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CWS@PHI: Ruf drills a solo homer to center field

PHILADELPHIA -- This is one of those losses that could haunt the Phillies come the July 31 Trade Deadline.

They had the winning run on third base with less than two outs in the ninth and 10th innings Saturday evening in the opener of a day-night doubleheader at Citizens Bank Park, but could not score in a 5-4 loss in 11 innings to the White Sox.

The Phillies, who scored a run in the 11th on Humberto Quintero's RBI single to cut the deficit to one, had a chance to move to .500 for the first time since they were 31-31 on June 7 in Milwaukee, but instead fell to 46-48. They are 3-10 this season when they have had a chance to move to .500.

Philadelphia needs to win the remaining two games of the series to enter the break .500.

"I don't have to tell you about how many chances we had," Phillies manager Charlie Manuel said. "We had some golden chances and all we had to do is hit the ball. Couldn't do it. The game was sitting right there for us, two or three times."

Chicago scored the winning run in the 11th against Phillies right-hander J.C. Ramirez, who retired the first two batters he faced in the inning. But then he allowed a triple to left-center field to Alejandro De Aza, who scored on Alexi Ramirez's double to right-center field.

Ramirez scored on Jimmy Rollins' ninth error to make it a two-run lead.

The loss followed a 41-minute rain delay in the middle of the ninth.

The afternoon started promisingly.

The Phillies took a 2-0 lead in the first when Michael Young ripped a one-out double to put runners on second and third. Domonic Brown followed with a fielder's choice to score Rollins from third to make it 1-0. Delmon Young then ripped a ball off the left-field wall to drive in Michael Young and make it 2-0.

The Phillies had opportunities to score in the third and fourth, but came up empty. They had runners on first and second with one out in the third, and wasted a leadoff double from Delmon Young in the fourth.

Philadelphia right-hander Jonathan Pettibone allowed six hits, three runs, four walks and struck out six in six innings. He allowed two runs in the fifth to tie the game and allowed a run in the sixth to give the White Sox a one-run lead. The go-ahead run scored when he put runners on second and third with no outs.

Unlike the Phillies, the White Sox took advantage.

"Second and third, nobody out, is not going to set up for anything good," Pettibone said. "That's where I ran into trouble. Second and third, nobody out. The chances are very high for them."

Darin Ruf tied it in the seventh when he hit a 2-2 changeup over the fence in center field for a solo home run. It was Ruf's second home run since his promotion to the big leagues July 6, when the Phillies lost Ryan Howard six to eight weeks because of left knee surgery. Ruf has reached base safely in 16 consecutive games, dating to last season.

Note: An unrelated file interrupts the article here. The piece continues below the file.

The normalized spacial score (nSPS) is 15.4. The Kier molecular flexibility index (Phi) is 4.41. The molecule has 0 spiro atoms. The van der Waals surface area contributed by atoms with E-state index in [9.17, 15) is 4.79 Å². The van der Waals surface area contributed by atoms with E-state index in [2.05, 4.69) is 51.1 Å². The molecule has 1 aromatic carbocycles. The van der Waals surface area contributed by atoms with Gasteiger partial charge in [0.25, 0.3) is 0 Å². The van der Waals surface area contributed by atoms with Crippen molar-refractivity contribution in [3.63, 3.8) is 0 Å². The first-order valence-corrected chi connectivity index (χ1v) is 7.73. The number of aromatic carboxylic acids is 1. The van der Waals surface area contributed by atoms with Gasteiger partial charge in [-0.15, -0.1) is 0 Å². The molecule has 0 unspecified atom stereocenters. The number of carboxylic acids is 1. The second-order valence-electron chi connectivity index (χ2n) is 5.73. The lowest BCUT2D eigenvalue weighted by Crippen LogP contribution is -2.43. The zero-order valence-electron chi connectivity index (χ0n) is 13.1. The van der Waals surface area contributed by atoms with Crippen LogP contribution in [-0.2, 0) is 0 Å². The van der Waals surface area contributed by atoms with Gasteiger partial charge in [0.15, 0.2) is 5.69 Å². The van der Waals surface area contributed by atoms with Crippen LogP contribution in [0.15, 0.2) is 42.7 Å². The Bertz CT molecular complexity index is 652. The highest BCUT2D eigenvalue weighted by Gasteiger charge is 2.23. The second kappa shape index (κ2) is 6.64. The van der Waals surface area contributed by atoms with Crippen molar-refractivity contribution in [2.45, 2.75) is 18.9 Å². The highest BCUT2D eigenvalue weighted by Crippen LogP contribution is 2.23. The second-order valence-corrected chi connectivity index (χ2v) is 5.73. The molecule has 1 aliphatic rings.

White Sox right-hander Nate Jones allowed hits to Kevin Frandsen and Ruf to start the ninth, then balked them to second and third with no outs. But Carlos Ruiz flied out to shallow left field, Laynce Nix struck out swinging for the second out and Ben Revere lined out to right to end the inning.

Michael Young worked a one-out walk in the 10th. Brown then hit a ground ball to the right of White Sox first baseman Adam Dunn, but he missed the ball to allow Young to reach third. But Delmon Young struck out swinging for the second out and Frandsen grounded out to end the inning.

Asked why hitters like Nix and Delmon Young did not try to shorten their swings in that situation to put the ball in play, Manuel said, "They're different kind of hitters in that [situation]. They swing. They take a whack at the ball. They don't work on choking and poking. ... They don't cut their swing down. They take a swing at the ball. Basically that's what they've been doing their whole career. Ted Williams choked up. If it was good enough for Ted, it was good enough for a lot of guys."

The Phillies entered the game with 165 plate appearances this season with a runner on third and less than two outs. They knocked in that runner 84 times (51 percent). The big league average is 50 percent, but the Phillies picked an inopportune time to come up empty five times in a row.

They were 2-for-13 overall with runners in scoring position.

"Things were going our way, but we didn't have the finishing touch," Manuel said. "They were definitely going our way. A guy balks. We hit a ball by Dunn. We had some big things going for us. We couldn't put the finishing touch on it." Comments